July 16, 2019
Just when you thought it was safe to settle into the summer ritual of picnics and fireworks spectaculars at the Hollywood Bowl, the Los Angeles Philharmonic comes up with a way to keep its monumental centennial season of world premieres going.
The concert, which represents a complex collaboration between the LA Phil, London’s Royal Ballet, Company Wayne McGregor, and Glorya Kaufman Presents Dance at the Music Center, did not, however, take place at the Bowl or Walt Disney Concert Hall. For only the second time since its big move to Disney Hall, the orchestra found itself back in the pit of its former home, the Dorothy Chandler Pavilion. And what a visit it was.
The event, “Adès & McGregor: A Dance Collaboration,” was presented Friday and Saturday. It consisted of a triple bill of dance pieces choreographed by Wayne McGregor to music by Thomas Adès (each an LA Phil commission). McGregor’s choreography transformed Adès’s violin concerto, Concentric Paths, into Outlier, which was premiered in 2010 by the New York City Ballet. The seven-movement piano concerto In Seven Days (2008) became Living Archive: An AI Performance Experiment (commissioned by the Google Arts & Culture Lab, Paris).
But the eagerly awaited climax to the performance was the world premiere of Inferno (part 1 of The Dante Project, McGregor and Adès’s exploration of Dante’s Divine Comedy. The entire program was conducted by Adès, with the added star power of violin soloist Leila Josefowicz and pianist Kirill Gerstein.
On May 10, Gustavo Dudamel conducted the musical premiere of Inferno at Walt Disney Concert Hall, a score that vividly depicts Dante’s descent into Hell and his encounters with the damned and their various punishments. In his program notes, Adès offered a dedication to Franz Liszt, “the composer of Hell and demonic music.” But Adès’s ebullient score also evokes ballet music by Tchaikovsky, Rimsky-Korsakov, and Prokofiev. There’s even a wild, tongue-in-cheek romp worthy of Offenbach’s Orpheus in the Underworld.
Despite, the success of their collaboration, Adès and McGregor differed on whether to denote Dante’s chapters for the audience. Adès felt it was important to include the titles in the program. When I asked a representative of the company why the 14 chapters were not included in the program, his response was that it was the choreographer’s decision. This eliminated the bridge between Adès’s music and Dante’s encounters and turned McGregor’s ballet into an impressively danced but abstract experience. For those wondering, here are the titles:
I: The Portal – Abandon Hope; the gateway to Hell
II: The Selfish – who run with banners, stung by wasps
III: The Ferryman (La lugubre gondola) – who rows dead souls across the river Styx
IV: Pavan of the Souls in Limbo
V: Paolo and Francesca – the adulterers: the endless whirlwind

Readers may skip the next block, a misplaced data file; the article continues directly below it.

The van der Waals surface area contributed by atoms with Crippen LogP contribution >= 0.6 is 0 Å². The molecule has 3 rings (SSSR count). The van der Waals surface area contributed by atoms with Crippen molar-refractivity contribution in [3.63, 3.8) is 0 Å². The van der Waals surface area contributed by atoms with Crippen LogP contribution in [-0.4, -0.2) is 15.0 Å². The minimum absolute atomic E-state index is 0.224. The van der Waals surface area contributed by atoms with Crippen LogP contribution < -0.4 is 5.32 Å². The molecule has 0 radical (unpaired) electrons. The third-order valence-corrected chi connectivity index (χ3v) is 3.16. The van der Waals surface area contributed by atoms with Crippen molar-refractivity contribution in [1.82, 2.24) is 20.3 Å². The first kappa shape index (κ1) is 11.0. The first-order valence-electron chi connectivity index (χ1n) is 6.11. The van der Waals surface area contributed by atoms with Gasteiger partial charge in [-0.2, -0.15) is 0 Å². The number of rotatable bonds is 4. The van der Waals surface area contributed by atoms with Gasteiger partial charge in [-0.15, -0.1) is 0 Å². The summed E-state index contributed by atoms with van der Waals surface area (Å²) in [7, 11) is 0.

VI: The Gluttons – in slime
VII: The Suicides – bleeding trees, mauled by harpies
VIII: The Deviants – crawling across burning sand
IX: The Fortune-tellers (flatterers and critics) – walking in two directions, their heads bent back, tears running down between their buttocks
X: The Popes (the politically ambitious) – stuffed head-first down a hole, one on top of the other
XI: The Hypocrites – weighed down by coats of lead
XII: The Thieves – who transform endlessly into giant lizards and back again into thieves
XIII: Satan – in the frozen lake. Dante and Virgil climb out of Hell and see the stars
No one expected McGregor and his designer Tacita Dean to portray red devils with pitchforks. Instead, they created a monochromatic Hell where 31 dancers dressed identically, as if they were all covered in ashes. Only two characters, Dante (Ed Watson, in a turquoise costume) and Virgil (Gary Avis in orange) were differentiated.
All three of McGregor’s ballets were abstract by design, blending the broken line angularities, octopus-like partnerings, off-kilter balances and contrasting pairings of modern dance with perfectly executed fluid extensions, reach-for-the-sky flexibility and perfect ensemble cohesion. But Adès’s music supplied McGregor with a banquet’s worth of ideas, which he basically chose to ignore. Less is not necessarily more.
A Pair of Danced Concertos
Outlier, which opened the concert, is McGregor’s evocation of 1970s minimalism. It clearly harks back to the spirit (and movement dynamics) of Merce Cunningham and the music of John Cage in the way it blends diverse movement patterns with Adès’s spiky violin concerto (expertly executed by Josefowicz). I suspect that, in the style of Cage and Cunningham, the choreographic interrelationships between the 11 dancers and Adès’s music were meant to be as much by chance as design.
Set against a background of concentric circles in the style of a painting by Josef Albers, the dancers appear in various configurations and geometric spatial relationships. Thematic connections, however, are left entirely to the eye of the beholder. The one stunning exception (set to the concerto’s slow central movement) was a gracefully intertwining pas de deux danced by Sarah Lamb and Joshua Barwick.
It’s not surprising that the Google-commissioned Living Archive embraces digital media and Big Data. Everything about the piece exudes a sense of youthful street culture (satin jackets and workout wear) as dancers swirl, collide, leap, and contort before a massive glowing screen of blindingly bright LED lights that depict endless streams of data. It may have pleased Google, but it was also a distraction.
I came away from the evening impressed by McGregor’s movement vocabulary but disappointed that he hadn’t made more out of Inferno. The real star was Thomas Adès’s music. Like a Picasso or a David Hockney, these three pieces demonstrate his imaginative range. Just hearing him conduct these three, totally different compositions with the Los Angeles Philharmonic bringing them to life, was satisfying.